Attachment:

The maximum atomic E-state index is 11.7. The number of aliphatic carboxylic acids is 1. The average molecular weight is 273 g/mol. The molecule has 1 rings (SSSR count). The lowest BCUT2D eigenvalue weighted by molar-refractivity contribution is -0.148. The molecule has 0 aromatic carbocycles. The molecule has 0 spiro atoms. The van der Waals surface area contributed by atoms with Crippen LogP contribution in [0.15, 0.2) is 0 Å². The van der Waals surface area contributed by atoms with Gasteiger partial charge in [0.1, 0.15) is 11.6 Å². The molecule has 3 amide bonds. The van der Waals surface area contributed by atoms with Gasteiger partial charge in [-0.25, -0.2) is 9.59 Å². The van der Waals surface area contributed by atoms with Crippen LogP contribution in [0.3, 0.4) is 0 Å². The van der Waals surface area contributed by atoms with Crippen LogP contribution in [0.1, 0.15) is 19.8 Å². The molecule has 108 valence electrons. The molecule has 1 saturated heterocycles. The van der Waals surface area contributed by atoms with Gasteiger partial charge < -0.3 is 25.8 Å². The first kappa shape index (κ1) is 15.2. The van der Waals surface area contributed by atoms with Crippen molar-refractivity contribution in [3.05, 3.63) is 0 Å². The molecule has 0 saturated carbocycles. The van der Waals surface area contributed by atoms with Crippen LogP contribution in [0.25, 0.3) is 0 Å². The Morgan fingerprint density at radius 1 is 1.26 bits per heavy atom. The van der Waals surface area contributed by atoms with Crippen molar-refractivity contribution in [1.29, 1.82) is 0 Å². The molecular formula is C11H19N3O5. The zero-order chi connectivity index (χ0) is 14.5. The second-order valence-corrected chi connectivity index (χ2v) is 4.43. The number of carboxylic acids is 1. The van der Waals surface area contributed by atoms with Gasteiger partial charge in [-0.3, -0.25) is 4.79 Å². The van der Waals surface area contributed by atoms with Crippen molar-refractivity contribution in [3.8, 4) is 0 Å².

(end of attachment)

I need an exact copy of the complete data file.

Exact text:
The maximum atomic E-state index is 11.7. The number of aliphatic carboxylic acids is 1. The average molecular weight is 273 g/mol. The molecule has 1 rings (SSSR count). The lowest BCUT2D eigenvalue weighted by molar-refractivity contribution is -0.148. The molecule has 0 aromatic carbocycles. The molecule has 0 spiro atoms. The van der Waals surface area contributed by atoms with Crippen LogP contribution in [0.15, 0.2) is 0 Å². The van der Waals surface area contributed by atoms with Gasteiger partial charge in [0.1, 0.15) is 11.6 Å². The molecule has 3 amide bonds. The van der Waals surface area contributed by atoms with Gasteiger partial charge in [-0.25, -0.2) is 9.59 Å². The van der Waals surface area contributed by atoms with Crippen LogP contribution in [0.3, 0.4) is 0 Å². The van der Waals surface area contributed by atoms with Crippen LogP contribution in [0.1, 0.15) is 19.8 Å². The molecule has 108 valence electrons. The molecule has 1 saturated heterocycles. The van der Waals surface area contributed by atoms with Gasteiger partial charge < -0.3 is 25.8 Å². The first kappa shape index (κ1) is 15.2. The van der Waals surface area contributed by atoms with Crippen molar-refractivity contribution in [3.05, 3.63) is 0 Å². The molecule has 0 saturated carbocycles. The van der Waals surface area contributed by atoms with Crippen LogP contribution in [0.25, 0.3) is 0 Å². The Morgan fingerprint density at radius 1 is 1.26 bits per heavy atom. The van der Waals surface area contributed by atoms with Crippen molar-refractivity contribution in [1.29, 1.82) is 0 Å². The molecular formula is C11H19N3O5. The zero-order chi connectivity index (χ0) is 14.5. The second-order valence-corrected chi connectivity index (χ2v) is 4.43. The number of carboxylic acids is 1. The van der Waals surface area contributed by atoms with Gasteiger partial charge in [-0.3, -0.25) is 4.79 Å². The van der Waals surface area contributed by atoms with Crippen molar-refractivity contribution in [3.8, 4) is 0 Å².